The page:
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The Importance of Shoulder Mobility

Posted by on Apr 12, 2021 | 0 comments


Hi, Mark and Brian here at Fitness For Life, and what we want to talk about is shoulder mobility, stability and strength.

What happens a lot of times now, especially during these times of people working at home, spending a lot of time sitting, a lot of time at computers, a lot of times they get so involved in their work they aren’t moving hardly at all. Muscles get tight, joints gets stiff, muscles get weak. People are starting to lose range of motion, simply because they’re not using their muscles or joints like they’re supposed to, or like they normally would.

One big key to help maintain your health is shoulder mobility. We need the shoulders for reaching, for grabbing, for driving. Basically anything you do, you’re going to use your arms. So we want to keep them loose. A lot of people are having shoulder pain, neck pain, neck issues, simply from sitting at their computers, being on your cell phones with their head down, or just not moving enough.

So what we want is not just flexibility, so not just stretching the muscle, we also want stability. You want to strive for control over that joint and that muscle, and build strength from there so that the muscle can control the range of motion.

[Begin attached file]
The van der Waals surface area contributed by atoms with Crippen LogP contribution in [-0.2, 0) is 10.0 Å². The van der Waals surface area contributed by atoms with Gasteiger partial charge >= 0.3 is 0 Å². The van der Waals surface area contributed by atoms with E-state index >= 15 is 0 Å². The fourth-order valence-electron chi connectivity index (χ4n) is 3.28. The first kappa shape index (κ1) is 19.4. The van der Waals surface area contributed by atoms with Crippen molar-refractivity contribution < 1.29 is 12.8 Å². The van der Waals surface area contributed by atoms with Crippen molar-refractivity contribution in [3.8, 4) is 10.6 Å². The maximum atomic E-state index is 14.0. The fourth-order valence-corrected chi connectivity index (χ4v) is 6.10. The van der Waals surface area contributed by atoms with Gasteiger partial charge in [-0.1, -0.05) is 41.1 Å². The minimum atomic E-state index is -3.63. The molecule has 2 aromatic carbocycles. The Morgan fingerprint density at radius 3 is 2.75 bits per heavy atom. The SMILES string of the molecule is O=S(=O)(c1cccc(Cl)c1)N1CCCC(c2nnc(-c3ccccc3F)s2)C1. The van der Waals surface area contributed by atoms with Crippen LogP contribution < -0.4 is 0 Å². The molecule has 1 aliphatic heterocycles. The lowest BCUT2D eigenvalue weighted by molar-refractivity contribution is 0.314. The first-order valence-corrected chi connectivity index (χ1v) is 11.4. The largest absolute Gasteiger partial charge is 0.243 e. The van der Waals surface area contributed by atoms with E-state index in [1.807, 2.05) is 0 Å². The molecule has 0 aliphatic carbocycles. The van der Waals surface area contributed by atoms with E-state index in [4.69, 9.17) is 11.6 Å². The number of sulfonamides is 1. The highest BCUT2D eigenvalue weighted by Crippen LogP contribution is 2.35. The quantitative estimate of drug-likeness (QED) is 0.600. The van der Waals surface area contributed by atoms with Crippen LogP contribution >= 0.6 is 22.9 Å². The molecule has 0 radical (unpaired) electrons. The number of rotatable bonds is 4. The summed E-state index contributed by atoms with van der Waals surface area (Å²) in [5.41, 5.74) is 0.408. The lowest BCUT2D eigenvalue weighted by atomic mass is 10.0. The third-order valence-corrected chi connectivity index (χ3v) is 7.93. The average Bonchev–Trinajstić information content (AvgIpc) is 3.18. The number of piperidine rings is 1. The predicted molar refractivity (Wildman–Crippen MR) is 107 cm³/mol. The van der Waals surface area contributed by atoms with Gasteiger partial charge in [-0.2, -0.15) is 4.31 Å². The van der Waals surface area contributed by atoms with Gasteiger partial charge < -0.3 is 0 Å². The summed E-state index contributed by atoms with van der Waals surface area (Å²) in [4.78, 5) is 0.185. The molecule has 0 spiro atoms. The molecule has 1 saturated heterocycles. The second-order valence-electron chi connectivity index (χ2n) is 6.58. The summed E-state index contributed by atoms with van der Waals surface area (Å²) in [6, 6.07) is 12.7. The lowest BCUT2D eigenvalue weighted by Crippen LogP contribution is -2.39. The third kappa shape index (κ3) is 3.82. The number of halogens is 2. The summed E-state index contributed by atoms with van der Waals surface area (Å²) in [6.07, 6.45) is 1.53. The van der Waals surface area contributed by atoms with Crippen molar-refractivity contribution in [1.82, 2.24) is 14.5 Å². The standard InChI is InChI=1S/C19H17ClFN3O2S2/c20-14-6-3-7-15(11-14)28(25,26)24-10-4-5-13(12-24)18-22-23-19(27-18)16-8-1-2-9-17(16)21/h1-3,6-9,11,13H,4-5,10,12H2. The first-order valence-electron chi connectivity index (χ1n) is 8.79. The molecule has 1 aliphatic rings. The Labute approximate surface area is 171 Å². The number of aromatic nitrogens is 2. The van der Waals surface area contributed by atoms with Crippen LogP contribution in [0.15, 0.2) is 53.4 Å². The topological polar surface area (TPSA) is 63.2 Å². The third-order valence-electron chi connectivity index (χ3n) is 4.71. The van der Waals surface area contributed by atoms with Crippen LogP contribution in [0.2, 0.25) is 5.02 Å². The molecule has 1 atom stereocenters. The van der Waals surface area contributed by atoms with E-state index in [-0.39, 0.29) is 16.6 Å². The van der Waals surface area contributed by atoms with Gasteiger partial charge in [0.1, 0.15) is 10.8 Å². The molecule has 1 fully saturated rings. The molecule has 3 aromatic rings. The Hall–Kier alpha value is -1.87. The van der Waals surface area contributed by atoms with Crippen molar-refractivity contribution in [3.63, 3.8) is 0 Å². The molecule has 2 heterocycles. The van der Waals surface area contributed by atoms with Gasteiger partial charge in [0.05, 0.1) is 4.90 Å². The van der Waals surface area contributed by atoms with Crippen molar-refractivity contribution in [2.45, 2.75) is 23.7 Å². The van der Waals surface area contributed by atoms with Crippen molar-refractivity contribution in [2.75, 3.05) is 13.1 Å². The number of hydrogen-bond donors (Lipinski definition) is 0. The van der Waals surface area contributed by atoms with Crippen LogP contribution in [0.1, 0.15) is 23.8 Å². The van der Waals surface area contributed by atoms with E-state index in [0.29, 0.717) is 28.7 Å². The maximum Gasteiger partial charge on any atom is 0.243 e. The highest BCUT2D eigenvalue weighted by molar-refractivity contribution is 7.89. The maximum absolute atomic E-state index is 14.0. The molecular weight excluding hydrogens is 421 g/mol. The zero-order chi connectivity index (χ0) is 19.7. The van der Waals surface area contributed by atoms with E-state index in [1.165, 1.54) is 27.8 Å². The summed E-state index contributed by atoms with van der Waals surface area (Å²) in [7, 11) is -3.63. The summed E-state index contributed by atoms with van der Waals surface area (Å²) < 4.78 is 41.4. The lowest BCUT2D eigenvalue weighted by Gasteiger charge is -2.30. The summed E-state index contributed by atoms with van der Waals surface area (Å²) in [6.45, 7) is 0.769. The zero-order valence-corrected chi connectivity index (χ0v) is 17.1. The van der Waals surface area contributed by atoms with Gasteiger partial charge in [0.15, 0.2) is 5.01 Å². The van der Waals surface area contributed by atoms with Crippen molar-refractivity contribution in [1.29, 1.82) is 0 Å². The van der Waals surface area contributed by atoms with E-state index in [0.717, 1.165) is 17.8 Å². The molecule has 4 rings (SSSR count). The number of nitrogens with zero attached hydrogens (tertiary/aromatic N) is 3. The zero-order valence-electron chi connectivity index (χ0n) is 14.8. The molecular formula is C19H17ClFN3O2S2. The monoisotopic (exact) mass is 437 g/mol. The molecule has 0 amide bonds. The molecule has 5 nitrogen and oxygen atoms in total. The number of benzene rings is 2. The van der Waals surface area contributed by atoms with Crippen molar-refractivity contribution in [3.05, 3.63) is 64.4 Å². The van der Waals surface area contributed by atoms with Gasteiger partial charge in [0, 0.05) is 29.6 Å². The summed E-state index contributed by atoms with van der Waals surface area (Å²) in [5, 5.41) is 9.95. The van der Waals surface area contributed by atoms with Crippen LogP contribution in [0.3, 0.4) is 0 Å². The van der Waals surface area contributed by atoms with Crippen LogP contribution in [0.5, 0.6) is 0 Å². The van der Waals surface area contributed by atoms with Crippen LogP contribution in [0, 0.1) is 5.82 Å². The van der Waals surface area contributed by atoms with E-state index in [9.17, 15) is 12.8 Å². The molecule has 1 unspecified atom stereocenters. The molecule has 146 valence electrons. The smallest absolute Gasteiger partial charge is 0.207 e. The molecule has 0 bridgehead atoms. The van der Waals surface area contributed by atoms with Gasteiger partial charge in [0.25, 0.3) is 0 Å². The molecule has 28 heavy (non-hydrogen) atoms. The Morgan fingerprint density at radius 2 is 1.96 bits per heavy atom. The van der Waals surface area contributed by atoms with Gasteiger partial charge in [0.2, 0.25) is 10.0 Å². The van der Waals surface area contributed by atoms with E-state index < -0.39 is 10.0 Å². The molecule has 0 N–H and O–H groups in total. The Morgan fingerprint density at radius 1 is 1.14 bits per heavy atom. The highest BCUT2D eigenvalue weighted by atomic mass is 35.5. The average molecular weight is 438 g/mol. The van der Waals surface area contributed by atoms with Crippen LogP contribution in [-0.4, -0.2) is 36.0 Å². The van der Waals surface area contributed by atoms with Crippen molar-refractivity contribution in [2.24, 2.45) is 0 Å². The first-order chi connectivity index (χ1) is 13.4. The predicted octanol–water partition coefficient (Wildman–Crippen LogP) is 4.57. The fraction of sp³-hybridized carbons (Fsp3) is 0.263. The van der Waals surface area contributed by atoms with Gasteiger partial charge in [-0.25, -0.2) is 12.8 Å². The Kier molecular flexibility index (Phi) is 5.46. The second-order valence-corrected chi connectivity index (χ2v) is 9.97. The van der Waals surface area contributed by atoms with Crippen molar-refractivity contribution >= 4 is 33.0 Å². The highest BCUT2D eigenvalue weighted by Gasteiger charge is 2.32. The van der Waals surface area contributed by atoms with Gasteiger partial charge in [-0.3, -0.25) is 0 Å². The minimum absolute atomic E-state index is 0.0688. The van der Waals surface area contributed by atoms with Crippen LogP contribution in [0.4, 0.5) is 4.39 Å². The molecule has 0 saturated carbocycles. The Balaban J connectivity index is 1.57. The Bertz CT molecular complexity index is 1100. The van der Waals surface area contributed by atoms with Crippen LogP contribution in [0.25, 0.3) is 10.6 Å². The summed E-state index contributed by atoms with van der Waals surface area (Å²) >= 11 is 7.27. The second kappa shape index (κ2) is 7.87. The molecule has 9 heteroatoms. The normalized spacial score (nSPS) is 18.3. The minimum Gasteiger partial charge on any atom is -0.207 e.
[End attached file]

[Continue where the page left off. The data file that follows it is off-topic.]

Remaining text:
What we would like to show you today are three good shoulder movements that you could do at home. These do not take long, just a few minutes to do. But if you do them spread out throughout the day, as you take a break from your work at your computer, that can go a long way towards helping your shoulders, helping your neck, helping your posture, and just general feeling good all over. If you have further questions, contact us at fitness4lifept.com.

What Is The Most Important Exercise You Could Do?

Posted by on Mar 15, 2021 | 0 comments

We’re going to interview Brian today. So Brian, if somebody asked you, what is the best exercise, what would you say?

Squatting or sleeping. One of those two. Yeah.

All right. So if you look on the internet or if you read magazines or anything, everybody has an opinion on what is the best exercise out there. 

So what is the best exercise out there? Brian picked one that a lot of people would answer is correct. Some people would say dead lifts. My answer to this though, is I think the best exercise, and this is just my opinion, is the exercise that you’ll do. So if you won’t do it, it doesn’t matter how good people say it is because you’re not going to get any benefit from it anyway. People always come in here and ask us, what’s the best exercise? What should I do? My answer is, what will you do? Riding a bike. People like that. But if you won’t ride it, it’s not going to be a good for you. The next person it may be.

So what we’re going to talk about this week is taking a particular exercise and showing you the best way to do it. But there’s different ways to do it. So you’re going to pick an exercise and bottom line is you do an exercise, or exercises, that you’ll stay with and do.

Because more important than the exercise you pick is the consistency of doing it. So this means staying with something over and over. Not just doing something one time or taking somebody’s advice and saying, well, a squat is the best exercise and then you do it three times and then you never do it again. Be consistent. Pick something that you’ll do. To me, that’s the best exercise you can do.